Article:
Want botox? The Ugly One is the cautionary tale for you
The Ugly One left me squirming in my seat. It's not so much the subject matter -- the importance we give to vanity -- but how quickly things can turn when taken to the extreme.
In our society, plastic surgery has become so commonplace that, for some, it's no longer sufficient to get a facelift or a boob job. We're enticed with ads for botox, liposuction, even penis enlargements and designer vaginas. Where will it end?
The Ugly One is an uncomfortably absurdist, biting comedy by German playwright Marius von Mayenburg, in the Theatre Smash production that just opened at the Tarragon Theatre. It revolves around Lette, a happily-married man (adeptly played by David Jansen) whose wife (Naomi Wright) has never told him how unspeakably ugly his face is. Nobody has.
And so he goes along in life, impervious to others' thoughts of him. That is, until his boss Scheffler (played by Hardee T. Lineham) turns him down for a major speaking engagement, favouring his younger, inexperienced assistant Karlmann (played by Jesse Aaron Dwyre). Scheffler is then tasked with telling him in no uncertain terms, how disastrously repulsive his face is, and that it would be professional suicide to let him represent the company.
Things get even stranger when Lette visits a plastic reconstructive surgeon who is also named Scheffler (and played by Lineham) to have a new face created. When the transformation is complete, he is a new man.
Fanny no longer looks at him askance and wants to jump him given any chance. As does the 73-year-old sexpot he meets at the next industry conference (also named Fanny and played by Wright) that he gets to lead after his boss's change of heart. Even the sexpot's mollycoddled son Karlmann (also played by Dwyre) -- in a Freudian nightmare of a character -- fancies him.
The absurdity takes on a new level when the conniving surgeon exploits his work to replicate "the perfect face" (Lette's face) on anyone who can pay. It's an artistic ambition that goes horrifyingly awry. Soon Lette's wife can't tell her husband from the guy in the park with the same face. Which makes poor Lette want his previous, "unacceptable" face back.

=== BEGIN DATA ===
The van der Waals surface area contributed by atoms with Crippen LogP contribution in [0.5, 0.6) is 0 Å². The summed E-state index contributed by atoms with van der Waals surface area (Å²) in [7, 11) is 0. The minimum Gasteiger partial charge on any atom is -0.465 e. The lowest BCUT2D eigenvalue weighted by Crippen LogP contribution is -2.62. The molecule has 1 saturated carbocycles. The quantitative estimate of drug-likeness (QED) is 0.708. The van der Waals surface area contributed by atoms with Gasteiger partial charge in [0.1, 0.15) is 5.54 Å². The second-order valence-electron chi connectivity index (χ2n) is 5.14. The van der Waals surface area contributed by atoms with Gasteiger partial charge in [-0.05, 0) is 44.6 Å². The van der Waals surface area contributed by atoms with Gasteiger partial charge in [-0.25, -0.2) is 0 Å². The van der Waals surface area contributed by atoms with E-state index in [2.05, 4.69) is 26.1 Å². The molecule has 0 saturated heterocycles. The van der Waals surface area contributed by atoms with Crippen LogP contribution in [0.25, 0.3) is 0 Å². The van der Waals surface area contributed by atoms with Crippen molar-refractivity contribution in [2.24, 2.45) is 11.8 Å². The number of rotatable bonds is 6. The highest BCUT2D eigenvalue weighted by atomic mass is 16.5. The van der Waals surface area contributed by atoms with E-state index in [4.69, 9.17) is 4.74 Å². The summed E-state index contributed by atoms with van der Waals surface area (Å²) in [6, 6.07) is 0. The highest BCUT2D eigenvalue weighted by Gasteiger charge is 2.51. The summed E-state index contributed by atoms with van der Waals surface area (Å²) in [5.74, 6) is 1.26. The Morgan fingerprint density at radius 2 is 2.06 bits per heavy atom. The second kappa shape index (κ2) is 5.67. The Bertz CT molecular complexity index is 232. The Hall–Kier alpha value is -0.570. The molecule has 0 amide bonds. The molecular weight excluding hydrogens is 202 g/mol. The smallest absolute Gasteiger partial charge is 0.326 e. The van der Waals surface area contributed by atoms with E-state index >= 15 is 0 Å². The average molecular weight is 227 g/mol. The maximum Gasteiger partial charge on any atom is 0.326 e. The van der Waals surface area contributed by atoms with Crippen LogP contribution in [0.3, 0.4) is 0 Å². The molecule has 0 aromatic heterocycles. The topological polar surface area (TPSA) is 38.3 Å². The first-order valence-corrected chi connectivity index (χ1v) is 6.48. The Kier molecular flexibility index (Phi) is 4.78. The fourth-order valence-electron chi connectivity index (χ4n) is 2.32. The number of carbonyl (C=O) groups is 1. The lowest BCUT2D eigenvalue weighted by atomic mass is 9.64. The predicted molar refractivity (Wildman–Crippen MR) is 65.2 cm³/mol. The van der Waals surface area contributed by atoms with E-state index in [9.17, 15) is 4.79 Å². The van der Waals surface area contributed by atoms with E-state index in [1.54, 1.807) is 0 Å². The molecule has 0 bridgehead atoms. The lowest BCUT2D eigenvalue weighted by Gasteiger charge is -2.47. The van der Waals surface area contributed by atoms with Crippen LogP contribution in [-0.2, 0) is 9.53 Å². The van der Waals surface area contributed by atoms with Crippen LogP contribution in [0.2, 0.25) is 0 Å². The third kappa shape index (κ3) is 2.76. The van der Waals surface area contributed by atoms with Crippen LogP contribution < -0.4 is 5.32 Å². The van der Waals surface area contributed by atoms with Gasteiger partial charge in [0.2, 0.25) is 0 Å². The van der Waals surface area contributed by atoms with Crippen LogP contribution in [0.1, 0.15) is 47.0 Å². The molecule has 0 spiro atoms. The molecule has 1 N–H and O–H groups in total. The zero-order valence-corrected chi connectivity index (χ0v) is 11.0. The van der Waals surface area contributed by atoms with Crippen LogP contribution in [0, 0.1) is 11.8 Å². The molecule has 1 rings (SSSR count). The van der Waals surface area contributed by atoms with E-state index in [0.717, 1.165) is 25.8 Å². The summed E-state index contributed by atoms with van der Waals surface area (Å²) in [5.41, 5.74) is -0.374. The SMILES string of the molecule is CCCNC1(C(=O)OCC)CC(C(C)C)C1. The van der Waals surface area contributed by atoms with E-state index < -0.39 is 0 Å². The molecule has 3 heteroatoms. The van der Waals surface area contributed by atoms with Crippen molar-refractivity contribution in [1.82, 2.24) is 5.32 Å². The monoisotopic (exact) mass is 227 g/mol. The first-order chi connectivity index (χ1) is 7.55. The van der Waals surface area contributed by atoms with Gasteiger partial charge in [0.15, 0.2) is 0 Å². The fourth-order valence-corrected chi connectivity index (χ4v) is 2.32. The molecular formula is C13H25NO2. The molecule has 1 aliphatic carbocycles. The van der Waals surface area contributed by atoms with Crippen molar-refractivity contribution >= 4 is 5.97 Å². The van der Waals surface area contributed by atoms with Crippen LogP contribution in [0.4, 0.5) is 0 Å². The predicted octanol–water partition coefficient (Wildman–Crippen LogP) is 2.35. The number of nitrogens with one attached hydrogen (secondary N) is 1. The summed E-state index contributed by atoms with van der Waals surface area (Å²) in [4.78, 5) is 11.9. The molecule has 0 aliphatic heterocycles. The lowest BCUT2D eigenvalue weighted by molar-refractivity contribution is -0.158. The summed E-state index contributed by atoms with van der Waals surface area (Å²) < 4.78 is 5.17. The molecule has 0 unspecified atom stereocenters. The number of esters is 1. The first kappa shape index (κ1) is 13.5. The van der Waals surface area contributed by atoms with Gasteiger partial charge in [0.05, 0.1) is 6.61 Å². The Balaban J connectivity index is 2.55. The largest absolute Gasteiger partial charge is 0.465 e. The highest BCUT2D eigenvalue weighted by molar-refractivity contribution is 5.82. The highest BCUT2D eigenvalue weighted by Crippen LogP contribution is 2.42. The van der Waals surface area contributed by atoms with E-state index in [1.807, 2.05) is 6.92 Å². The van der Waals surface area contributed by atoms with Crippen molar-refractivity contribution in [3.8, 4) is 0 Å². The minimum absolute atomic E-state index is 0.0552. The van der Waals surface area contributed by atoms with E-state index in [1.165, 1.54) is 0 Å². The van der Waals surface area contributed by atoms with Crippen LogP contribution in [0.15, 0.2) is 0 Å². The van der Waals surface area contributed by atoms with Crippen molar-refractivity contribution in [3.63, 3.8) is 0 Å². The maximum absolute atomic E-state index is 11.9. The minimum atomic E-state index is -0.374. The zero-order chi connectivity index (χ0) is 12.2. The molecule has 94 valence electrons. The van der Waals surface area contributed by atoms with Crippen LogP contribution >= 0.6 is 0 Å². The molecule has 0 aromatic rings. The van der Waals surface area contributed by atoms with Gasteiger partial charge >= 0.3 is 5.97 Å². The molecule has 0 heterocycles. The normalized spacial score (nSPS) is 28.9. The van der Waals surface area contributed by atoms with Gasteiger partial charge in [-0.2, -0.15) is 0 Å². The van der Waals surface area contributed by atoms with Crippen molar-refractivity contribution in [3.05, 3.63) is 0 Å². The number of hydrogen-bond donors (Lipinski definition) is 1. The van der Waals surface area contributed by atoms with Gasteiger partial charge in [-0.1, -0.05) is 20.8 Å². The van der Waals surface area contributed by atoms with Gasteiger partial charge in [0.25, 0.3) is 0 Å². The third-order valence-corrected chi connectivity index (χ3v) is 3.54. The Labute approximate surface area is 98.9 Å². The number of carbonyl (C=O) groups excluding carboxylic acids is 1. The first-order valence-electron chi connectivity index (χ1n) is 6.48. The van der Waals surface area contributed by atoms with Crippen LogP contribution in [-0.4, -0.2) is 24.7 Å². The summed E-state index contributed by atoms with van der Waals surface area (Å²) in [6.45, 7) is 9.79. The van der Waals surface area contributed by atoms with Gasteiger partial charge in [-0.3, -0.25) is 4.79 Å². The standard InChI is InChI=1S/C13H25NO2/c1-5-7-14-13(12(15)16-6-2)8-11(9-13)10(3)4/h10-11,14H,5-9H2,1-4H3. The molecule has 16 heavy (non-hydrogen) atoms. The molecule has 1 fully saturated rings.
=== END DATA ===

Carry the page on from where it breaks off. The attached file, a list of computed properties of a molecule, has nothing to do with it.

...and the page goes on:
The Ugly One is one powerful cautionary tale for our time.
The direction by Ashlie Corcoran is effective at driving home this point, yet at the same time becomes bewildering, as the audience is often left wondering which character is which.
Subtle clues in lighting (by Jason Hand) and sound (by John Gzowski) help out. Yet some awkward staging (managed by Natasha Bean-Smith) and alley-like stage design (by Camellia Koo) serves to highlight our feelings of awkwardness throughout the production.
Watching three of four actors switching characters so rapidly -- at times mid-sentence -- makes for a challenging piece of theatre, for the actors and audience alike.
The Ugly One plays until Oct. 16 at the Tarragon Theatre Extra Space, 30 Bridgman Ave., from Tuesday to Saturday at 8 p.m. and Sunday at 2:30 p.m. For tickets ($18 - $34) call 416-531-1827 or get them online.
Photo by James Heaslip.
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